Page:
How to Train a Dog for an Invisible Fence

Getting Started:

Every underground or invisible fencing system is different; this is intended to be a general outline of how to train a dog for an invisible fence system.  Please consult your individual systems operating instructions.  We do not have a system we recommend, but HERE is a good article to get you started on your search.  Also, especially with a behavior this important, we recommend you consult with a professional before beginning any training program.

To get started it is important that your dog understands some basic commands i.e. sit, stay, come-here.  At a minimum your dog must be comfortable on a leash prior to beginning to train her on the invisible fence.  These behaviors will give us the foundation and relationship we need to teach the dog to respect the boundary.

It is always good to remember that multiple brief sessions, 3-5/day, 10-15 minutes each are the best way to train a new behavior.  This will allow you to keep the mood positive and to keep your pups attention focused on what they are learning.

As with training any new behavior it should be our goal to maintain a positive, fair, and consistent approach throughout the process.  The mood of the sessions should be kept playful and positive.  Remember to end every session on a high note of success.

Overall Goal:

To train your dog for an invisible fence the dog will need to learn to respect the fence boundary.  They will need to understand that moving back into the fenced area, after interacting with the boundary, is reinforcing.  Fear is NEVER the goal!

Signs of distress/fear: 

Tail tucked, ears down, tension in body language, erratic movements, or excess tugging on the leash.  If you are seeing these you need to reevaluate the training plan and potentially seek a professional’s help.  Are you moving too quickly, putting too much pressure on the dog, is the correction setting too high, are we skipping steps?  Remember understanding and respect is the goal not pain or fear.

Step One: Visually training the fences boundaries. (leash and collar are on. Fence is not active. The boundary flags are in place).

Goal:  There are 2 goals of this training step.  The first goal is to condition your pup to the collar.  Dog should be comfortable wearing the collar.

The second goal is to allow your dog to become accustomed to the flags that are now outlining the fence perimeter and to begin to associate them with the yard boundary.

Fitting the collar:

To train your dog for an invisible fence a properly fitting collar is essential for the system to operate effectively.  The fit must be snug enough so that the collar will not move around on the dog’s neck, but not so tight as to cause discomfort.  The ideal fit will result in both contact points making contact with light pressure on the dog’s skin.  The general rule of thumb to check tightness is that you should be able to place two fingers between the material of the collar and the neck of the dog.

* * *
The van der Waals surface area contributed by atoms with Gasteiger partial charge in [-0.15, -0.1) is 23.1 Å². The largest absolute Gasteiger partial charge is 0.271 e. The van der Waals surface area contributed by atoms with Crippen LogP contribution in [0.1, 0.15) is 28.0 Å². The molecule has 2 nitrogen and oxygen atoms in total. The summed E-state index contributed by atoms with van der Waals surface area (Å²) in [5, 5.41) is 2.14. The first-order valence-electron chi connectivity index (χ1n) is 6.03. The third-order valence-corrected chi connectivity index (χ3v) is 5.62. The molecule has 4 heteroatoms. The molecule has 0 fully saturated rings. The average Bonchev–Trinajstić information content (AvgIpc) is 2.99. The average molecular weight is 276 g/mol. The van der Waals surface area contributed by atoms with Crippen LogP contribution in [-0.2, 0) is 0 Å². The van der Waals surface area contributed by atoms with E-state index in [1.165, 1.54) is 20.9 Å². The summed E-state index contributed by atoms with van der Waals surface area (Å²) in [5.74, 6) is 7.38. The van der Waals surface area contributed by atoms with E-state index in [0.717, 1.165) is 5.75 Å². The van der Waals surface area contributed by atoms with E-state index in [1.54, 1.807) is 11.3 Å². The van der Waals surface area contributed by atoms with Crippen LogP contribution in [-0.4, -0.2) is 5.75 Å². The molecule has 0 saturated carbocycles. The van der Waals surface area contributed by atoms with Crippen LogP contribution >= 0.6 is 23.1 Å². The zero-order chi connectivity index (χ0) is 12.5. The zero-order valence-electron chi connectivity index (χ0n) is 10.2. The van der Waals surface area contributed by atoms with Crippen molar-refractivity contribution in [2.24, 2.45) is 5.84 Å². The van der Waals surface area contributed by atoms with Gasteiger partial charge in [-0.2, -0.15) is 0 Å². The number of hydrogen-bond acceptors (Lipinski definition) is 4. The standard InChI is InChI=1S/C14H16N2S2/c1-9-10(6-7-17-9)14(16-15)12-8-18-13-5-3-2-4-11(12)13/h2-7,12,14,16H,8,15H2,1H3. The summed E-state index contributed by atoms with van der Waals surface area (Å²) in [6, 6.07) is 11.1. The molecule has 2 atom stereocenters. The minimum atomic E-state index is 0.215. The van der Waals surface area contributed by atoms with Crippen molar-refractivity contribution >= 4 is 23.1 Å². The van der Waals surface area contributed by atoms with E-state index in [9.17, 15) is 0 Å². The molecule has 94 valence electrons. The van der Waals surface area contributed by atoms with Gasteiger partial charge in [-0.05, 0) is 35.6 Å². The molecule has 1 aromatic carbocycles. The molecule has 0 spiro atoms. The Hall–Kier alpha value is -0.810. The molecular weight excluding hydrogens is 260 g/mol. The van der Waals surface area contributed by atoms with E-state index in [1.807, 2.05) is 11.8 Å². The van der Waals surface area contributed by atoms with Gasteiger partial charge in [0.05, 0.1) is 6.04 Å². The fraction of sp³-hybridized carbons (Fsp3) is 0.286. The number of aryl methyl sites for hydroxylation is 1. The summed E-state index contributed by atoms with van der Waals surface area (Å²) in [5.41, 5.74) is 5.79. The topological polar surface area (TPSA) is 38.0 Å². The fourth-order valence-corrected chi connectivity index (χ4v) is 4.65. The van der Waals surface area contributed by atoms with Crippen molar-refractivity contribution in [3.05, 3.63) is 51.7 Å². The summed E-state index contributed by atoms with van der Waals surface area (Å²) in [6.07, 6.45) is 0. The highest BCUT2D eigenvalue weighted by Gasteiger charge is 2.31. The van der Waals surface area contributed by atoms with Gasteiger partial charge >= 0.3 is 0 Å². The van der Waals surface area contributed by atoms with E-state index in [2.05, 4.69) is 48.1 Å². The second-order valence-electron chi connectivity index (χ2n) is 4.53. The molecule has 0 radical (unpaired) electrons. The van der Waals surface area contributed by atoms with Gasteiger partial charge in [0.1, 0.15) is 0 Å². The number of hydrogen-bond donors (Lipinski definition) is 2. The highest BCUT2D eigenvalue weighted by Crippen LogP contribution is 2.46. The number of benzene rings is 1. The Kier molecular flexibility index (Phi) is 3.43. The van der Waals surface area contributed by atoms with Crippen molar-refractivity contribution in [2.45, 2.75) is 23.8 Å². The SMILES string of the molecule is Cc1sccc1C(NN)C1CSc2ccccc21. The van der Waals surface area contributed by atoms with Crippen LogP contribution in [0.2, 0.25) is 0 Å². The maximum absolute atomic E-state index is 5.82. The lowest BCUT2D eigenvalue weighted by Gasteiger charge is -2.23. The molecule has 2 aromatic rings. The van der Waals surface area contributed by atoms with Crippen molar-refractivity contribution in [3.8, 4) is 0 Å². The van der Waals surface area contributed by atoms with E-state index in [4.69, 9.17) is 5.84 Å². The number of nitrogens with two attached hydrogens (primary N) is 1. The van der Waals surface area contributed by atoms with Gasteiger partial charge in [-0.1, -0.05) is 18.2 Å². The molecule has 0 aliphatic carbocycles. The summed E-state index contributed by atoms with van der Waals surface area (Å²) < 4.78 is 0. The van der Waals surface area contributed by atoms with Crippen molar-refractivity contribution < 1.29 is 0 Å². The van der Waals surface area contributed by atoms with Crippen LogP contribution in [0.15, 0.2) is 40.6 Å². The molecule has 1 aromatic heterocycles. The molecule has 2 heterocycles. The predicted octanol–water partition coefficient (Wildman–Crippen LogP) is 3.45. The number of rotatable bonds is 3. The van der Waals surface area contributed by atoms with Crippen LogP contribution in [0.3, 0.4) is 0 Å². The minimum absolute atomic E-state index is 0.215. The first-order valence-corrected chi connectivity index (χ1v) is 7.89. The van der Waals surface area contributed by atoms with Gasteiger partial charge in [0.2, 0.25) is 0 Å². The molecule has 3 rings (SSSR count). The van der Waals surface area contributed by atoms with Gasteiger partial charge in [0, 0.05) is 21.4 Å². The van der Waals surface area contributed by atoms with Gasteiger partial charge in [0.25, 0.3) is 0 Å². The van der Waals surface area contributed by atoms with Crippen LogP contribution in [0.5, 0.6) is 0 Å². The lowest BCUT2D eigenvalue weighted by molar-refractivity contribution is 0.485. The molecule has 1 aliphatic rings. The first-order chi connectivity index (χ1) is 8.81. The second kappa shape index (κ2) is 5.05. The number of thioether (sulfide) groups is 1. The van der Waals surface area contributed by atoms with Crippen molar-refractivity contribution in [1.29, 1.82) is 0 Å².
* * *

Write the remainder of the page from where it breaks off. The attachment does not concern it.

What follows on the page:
Fitting the collar is straight forward, but not necessarily as easy as it sounds.  Take time to ensure proper fit.  Too tight a fit could cause discomfort, stress, and even pressure sores.  Too lose a fit will cause poor contact between the dogs neck and the contact points, and leave you with an ineffective collar.  A loosely fitting collar also allows the collar to move around on the dog’s neck which could lead to skin irritation.

Where should the receiver sit on our dog’s neck?   The receiver should sit on the neck just underneath your dog’s chin.  This will help prevent the weight of the receiver unit from moving the collar around on the neck.  We also recommend readjusting the collar slightly each day when you put it back on to minimize irritation and for the dog’s comfort.

Process:  During this time, your dog should be wearing the collar while supervised, but the collar or fence should not be active.  At this point we only want the dog to become accustomed to wearing the collar.  This will also help to ensure the dog does not associate wearing the collar with the fence.  We do not want them to understand that if the collar comes off the fence will not work.

Once you have a properly fit collar and the dog is getting accustomed to wear it we can move on to the second goal of this step.  While on leash and wearing the fence collar, walk the inside perimeter of the fenced area.  Allow the dog to smell and be near the flags, but do not allow them to cross over the barrier on their own.  When they approach the boundary call them back from perimeter flags.  When they return reinforce even if you needed to coax them to return to you.

Reinforcing the dog for moving towards you and into the fenced area after interacting with the boundary is a very important part of the foundation of this process.  This will help encourage them to move back inside of the fenced area when they do eventually experience the audible and static corrections at the boundary line.

Step Two:  Introduction of the audible correction.  (Leash and collar are on.  Fence is active.  Fence is set for audible or warning correction only. Flags are in place).

Goal:  To introduce your dog to the audible correction at the boundary, reinforcing that the flags and tone represent the yard boundary.  We are also teaching the dog that moving into the fenced area and away from the boundary is reinforcing.  Dog should move away from boundary area when it hears the audible correction.

Process:  If your system has an audible only or vibration only “warning” setting, your system should be placed on that setting for this step.  While on leash walk the inside perimeter of the fenced area.  Allow the dog to smell and be near the flags.  Allow dog into boundary area to expose them to the systems initial warning correction (sound/vibration) for short period of time less than three seconds.  Call them back from warning area and reinforce even if you had to coax with leash.  This is where your earlier work reinforcing your dog for moving back to you becomes very important.  It is important that you do not let the dog cross past the flags and outside of the boundary zone.